Schizoaffective disorder has features of both schizophrenia and mood disorders.
The lifetime prevalence is in the range of 0.32% to 1.1%.
The depressive type of schizoaffective disorder is more common in older patients, whereas the bipolar type is more common in younger patients.
Patients have a better prognosis than patients with schizophrenia but a worse prognosis than patients with mood disorder.
Patients tend to have a non-deteriorating course and better response to mood stabiliser medications than patients with schizophrenia.
Patients with schizoaffective disorder are a heterogeneous group with a variable predominance of schizophrenia and affective disorder symptoms.
Schizoaffective disorder is an illness defined by a course that combines significant affective and psychotic symptoms. The DSM definition requires the presence of schizophrenia symptoms concurrent with the mood symptoms (depression or mania), and lasting for a considerable part of a 1-month period. Schizoaffective disorder is further classified as manic type (when manic symptoms are prominent) or depressive type (when only schizophrenia and major depressive symptoms have been present).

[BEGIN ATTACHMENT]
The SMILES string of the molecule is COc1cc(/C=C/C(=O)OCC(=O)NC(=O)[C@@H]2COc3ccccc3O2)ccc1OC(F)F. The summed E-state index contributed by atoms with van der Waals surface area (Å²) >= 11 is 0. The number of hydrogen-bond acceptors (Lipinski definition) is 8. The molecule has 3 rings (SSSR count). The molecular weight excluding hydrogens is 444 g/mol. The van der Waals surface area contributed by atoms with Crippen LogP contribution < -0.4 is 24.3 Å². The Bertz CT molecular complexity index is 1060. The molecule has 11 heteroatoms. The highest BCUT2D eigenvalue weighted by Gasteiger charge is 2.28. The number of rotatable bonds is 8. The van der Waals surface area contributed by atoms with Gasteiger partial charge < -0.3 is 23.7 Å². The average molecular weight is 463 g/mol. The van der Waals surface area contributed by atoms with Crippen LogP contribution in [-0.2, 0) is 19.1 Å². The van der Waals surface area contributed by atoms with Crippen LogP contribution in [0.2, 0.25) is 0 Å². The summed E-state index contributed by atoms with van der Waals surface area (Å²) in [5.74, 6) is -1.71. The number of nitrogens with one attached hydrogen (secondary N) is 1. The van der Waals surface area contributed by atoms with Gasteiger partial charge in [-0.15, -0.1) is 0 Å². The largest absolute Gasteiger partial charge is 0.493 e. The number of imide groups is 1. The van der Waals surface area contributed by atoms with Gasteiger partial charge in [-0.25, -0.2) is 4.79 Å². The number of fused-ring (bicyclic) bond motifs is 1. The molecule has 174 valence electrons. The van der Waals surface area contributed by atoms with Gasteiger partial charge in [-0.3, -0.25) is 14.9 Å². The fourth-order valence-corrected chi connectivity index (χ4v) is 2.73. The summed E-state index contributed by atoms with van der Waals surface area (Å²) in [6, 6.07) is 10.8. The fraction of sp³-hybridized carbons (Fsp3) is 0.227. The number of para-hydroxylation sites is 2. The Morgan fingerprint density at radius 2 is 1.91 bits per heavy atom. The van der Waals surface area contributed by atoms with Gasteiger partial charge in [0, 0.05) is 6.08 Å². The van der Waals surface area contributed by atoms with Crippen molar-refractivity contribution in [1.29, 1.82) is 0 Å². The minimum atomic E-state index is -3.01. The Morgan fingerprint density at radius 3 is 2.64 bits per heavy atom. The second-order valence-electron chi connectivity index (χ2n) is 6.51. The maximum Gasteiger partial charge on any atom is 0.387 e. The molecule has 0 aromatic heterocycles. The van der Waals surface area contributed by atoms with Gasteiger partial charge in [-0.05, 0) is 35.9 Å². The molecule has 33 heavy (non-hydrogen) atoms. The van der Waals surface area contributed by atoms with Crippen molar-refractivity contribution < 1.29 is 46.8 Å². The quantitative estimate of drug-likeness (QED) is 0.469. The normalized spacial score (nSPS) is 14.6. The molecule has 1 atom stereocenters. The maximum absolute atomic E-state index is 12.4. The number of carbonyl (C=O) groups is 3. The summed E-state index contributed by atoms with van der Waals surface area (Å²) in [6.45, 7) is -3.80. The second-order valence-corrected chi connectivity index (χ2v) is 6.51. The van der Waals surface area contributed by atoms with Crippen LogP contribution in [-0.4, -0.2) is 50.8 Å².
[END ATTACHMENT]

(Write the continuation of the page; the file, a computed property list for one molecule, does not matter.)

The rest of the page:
The ICD-10 definition requires the presence of prominent affective and psychotic symptoms, either at the same time or within a few days of each other.  A schizoaffective episode is diagnosed only when the patient does not meet criteria for either schizophrenia or a depressive or manic episode. Schizoaffective disorder is further classified as manic type when manic or mixed symptoms are prominent; or a depressive type when only schizophrenia and depressive symptoms have been present.
Associate Clinical Professor of Psychiatry
University of California
RGB declares that he has no competing interests.
Health Sciences Professor
Department of Psychiatry and Human Behavior
University of California, Irvine School of Medicine
AP is on the advisory board of Boehringer Ingelheim.
Professor of Psychiatry
University of Missouri Kansas City
KS declares that he has no competing interests.
Associate Professor of Psychiatry
University of Maryland School of Medicine
WTR declares that he has no competing interests.
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